What is the Xena Project?
The University of California Santa Cruz (UCSC) created the UCSC Xena Browser to securely analyze and visualize private functional genomics data sets in the context of public and shared genomic/phenotypic data sets. Xena enables the use of big genomics data resources (i.e., TCGA) by the broader scientific community, supporting dynamic queries, exploration, and visualization of these data.
Why collaborate with TIES?
Xena had a challenge: researchers wanted to select samples based on phenotypic features that were detailed only in pathology reports. Through the NCI ITCR (U24CA180921-04) grant, Xena worked with TIES to develop its software to expose the TCGA pathology reports stored in the TIES repository using a REST API. The TIES natural language processing-based intelligent clinical data search, within the UCSC Xena Browser, made it possible for genomics researchers to use clinical report text (such as the pathology reports) to find specific samples and genomic results associated with particular phenotypes. In other words, TIES helped automate the natural language processing and semantic searches, with controlled vocabularies and ontologies, to parse through pathology reports associated with the genomic data set the users define using the Xena Browser. These narrowed searches allowed researchers to explore genomic features on only the samples that met their detailed phenotypic requirements.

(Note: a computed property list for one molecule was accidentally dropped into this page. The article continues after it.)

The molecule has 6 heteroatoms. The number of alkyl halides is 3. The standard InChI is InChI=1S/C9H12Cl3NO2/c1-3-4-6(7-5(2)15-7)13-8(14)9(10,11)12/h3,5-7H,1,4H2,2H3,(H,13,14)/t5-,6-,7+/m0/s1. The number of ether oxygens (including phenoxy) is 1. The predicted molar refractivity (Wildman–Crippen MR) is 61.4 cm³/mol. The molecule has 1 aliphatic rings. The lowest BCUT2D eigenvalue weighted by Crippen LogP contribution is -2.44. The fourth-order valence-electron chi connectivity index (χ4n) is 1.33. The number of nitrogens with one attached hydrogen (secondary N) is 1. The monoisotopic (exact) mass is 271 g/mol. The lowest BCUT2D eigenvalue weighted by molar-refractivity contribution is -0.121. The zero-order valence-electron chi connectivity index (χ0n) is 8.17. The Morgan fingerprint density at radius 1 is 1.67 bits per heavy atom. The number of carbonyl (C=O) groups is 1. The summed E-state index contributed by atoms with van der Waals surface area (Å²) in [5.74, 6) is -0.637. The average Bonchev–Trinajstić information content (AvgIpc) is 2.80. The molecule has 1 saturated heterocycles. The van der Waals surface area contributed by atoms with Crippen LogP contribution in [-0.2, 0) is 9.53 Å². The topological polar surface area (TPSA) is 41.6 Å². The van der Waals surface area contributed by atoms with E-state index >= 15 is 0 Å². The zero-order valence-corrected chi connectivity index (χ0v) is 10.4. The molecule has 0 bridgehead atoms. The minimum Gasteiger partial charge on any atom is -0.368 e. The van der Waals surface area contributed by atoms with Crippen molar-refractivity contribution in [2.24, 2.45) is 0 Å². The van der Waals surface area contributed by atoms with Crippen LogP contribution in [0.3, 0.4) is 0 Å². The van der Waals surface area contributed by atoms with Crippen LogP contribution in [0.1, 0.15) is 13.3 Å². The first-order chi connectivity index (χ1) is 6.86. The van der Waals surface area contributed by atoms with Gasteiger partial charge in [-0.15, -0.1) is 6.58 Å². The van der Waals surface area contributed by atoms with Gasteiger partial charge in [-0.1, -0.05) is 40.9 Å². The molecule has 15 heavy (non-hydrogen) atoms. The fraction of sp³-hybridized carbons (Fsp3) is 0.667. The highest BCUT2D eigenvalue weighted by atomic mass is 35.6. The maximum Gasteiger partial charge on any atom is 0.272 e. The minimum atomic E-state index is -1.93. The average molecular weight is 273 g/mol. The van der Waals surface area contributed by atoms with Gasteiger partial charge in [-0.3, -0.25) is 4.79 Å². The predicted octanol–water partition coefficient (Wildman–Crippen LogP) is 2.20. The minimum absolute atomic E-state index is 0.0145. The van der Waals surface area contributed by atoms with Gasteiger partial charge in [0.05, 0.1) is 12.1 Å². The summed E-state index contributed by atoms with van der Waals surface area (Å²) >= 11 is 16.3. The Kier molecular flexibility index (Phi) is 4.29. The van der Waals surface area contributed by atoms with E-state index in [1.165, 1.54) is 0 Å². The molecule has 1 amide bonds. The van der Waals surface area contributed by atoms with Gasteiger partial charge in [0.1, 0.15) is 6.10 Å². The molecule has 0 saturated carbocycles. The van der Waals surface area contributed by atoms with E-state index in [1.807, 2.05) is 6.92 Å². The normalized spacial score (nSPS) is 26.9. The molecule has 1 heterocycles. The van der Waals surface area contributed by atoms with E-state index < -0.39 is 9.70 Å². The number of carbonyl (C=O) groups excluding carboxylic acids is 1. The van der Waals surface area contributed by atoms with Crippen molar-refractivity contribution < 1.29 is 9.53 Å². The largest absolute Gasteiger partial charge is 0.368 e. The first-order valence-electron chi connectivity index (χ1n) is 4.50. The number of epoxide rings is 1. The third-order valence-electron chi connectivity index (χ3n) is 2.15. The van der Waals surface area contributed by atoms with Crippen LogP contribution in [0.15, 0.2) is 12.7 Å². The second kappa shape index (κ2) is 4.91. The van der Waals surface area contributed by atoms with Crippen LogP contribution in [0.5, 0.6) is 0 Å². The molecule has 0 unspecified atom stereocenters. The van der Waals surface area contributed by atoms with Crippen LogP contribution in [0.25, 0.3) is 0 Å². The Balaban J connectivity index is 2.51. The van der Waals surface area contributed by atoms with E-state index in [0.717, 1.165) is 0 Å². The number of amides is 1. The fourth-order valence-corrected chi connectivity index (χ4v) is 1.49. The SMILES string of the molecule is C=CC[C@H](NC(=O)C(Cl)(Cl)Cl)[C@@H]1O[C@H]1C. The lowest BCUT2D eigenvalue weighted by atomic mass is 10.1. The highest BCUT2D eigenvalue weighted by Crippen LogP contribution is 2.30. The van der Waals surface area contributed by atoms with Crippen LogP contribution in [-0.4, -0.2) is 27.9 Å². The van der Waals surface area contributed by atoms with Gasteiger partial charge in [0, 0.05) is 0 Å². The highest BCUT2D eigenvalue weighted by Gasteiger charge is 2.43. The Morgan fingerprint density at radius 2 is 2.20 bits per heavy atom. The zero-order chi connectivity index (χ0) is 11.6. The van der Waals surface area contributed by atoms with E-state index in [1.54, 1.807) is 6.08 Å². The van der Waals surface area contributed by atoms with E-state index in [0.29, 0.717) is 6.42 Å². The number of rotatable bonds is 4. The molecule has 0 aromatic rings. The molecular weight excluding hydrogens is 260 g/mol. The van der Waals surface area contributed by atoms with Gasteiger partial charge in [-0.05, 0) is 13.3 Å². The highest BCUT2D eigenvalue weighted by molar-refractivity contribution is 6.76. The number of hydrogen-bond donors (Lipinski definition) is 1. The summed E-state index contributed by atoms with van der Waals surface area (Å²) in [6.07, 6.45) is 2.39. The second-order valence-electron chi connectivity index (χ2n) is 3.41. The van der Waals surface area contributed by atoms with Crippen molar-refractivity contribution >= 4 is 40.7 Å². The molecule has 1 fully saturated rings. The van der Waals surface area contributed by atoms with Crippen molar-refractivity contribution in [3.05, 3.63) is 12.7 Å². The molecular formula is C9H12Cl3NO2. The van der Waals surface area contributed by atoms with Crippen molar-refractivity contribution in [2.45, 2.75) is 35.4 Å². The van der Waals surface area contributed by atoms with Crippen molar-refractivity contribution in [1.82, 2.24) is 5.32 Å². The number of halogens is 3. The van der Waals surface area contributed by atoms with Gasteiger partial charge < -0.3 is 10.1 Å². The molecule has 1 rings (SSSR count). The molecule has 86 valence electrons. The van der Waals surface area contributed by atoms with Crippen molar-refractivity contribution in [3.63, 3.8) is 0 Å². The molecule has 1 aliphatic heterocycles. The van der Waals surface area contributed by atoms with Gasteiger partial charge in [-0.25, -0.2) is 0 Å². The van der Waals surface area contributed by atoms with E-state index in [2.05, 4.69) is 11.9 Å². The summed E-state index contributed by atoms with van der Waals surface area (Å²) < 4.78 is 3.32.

How did the system develop?
This collaboration was the product of several months of iterative design sessions between the two teams.User Experience Designers interviewed real users from the Xena community to determine where natural language processing of clinical report text could most help in the selecting of samples to view. From there, the TIES team developed the first versions of the REST API services, based on concept or free text searching and document retrieve of the TIES reports. These services were then tested and incorporated within the Xena brower.
What comes next?
The hope of this collaboration is for Xena to provide an example that can be emulated by other portals, potentially leveraging the same open source software that was developed. The completed project also warranted a lot of knowledge for the TIES team, which they will use when redeveloping the new TIES interface and software to better serve researchers and the scientific community.
For a demonstration, go to the following link: TIES-Xena Demo. The data displayed throughout the TIES-Xena demo is all publically available TCGA data.